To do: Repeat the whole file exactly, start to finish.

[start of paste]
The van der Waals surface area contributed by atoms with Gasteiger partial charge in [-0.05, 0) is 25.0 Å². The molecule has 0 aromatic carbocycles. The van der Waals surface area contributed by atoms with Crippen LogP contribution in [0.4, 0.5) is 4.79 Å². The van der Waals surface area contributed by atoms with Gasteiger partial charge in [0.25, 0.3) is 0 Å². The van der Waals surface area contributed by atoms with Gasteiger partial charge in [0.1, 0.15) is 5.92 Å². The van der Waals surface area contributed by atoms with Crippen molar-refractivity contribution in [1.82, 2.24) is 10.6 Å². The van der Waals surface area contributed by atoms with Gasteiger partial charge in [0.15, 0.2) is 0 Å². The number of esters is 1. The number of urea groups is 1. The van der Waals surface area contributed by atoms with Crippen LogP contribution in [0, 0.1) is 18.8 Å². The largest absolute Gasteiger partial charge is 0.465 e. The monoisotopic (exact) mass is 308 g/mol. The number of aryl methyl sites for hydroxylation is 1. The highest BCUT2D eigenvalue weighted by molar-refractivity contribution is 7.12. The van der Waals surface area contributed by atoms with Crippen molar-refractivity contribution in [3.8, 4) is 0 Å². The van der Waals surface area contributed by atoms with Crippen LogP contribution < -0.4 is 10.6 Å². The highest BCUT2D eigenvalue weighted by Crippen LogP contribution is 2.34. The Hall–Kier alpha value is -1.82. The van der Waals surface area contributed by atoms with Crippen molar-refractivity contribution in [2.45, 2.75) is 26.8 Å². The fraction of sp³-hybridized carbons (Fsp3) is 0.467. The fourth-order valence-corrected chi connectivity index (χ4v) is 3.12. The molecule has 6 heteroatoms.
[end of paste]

The van der Waals surface area contributed by atoms with Gasteiger partial charge in [-0.05, 0) is 25.0 Å². The molecule has 0 aromatic carbocycles. The van der Waals surface area contributed by atoms with Crippen LogP contribution in [0.4, 0.5) is 4.79 Å². The van der Waals surface area contributed by atoms with Gasteiger partial charge in [0.25, 0.3) is 0 Å². The van der Waals surface area contributed by atoms with Gasteiger partial charge in [0.1, 0.15) is 5.92 Å². The van der Waals surface area contributed by atoms with Crippen molar-refractivity contribution in [1.82, 2.24) is 10.6 Å². The van der Waals surface area contributed by atoms with Gasteiger partial charge in [0.15, 0.2) is 0 Å². The number of esters is 1. The number of urea groups is 1. The van der Waals surface area contributed by atoms with Crippen LogP contribution in [0, 0.1) is 18.8 Å². The largest absolute Gasteiger partial charge is 0.465 e. The monoisotopic (exact) mass is 308 g/mol. The number of aryl methyl sites for hydroxylation is 1. The highest BCUT2D eigenvalue weighted by molar-refractivity contribution is 7.12. The van der Waals surface area contributed by atoms with Crippen molar-refractivity contribution in [3.8, 4) is 0 Å². The van der Waals surface area contributed by atoms with Crippen LogP contribution < -0.4 is 10.6 Å². The highest BCUT2D eigenvalue weighted by Crippen LogP contribution is 2.34. The Hall–Kier alpha value is -1.82. The van der Waals surface area contributed by atoms with Crippen molar-refractivity contribution in [2.45, 2.75) is 26.8 Å². The fraction of sp³-hybridized carbons (Fsp3) is 0.467. The fourth-order valence-corrected chi connectivity index (χ4v) is 3.12. The molecule has 6 heteroatoms.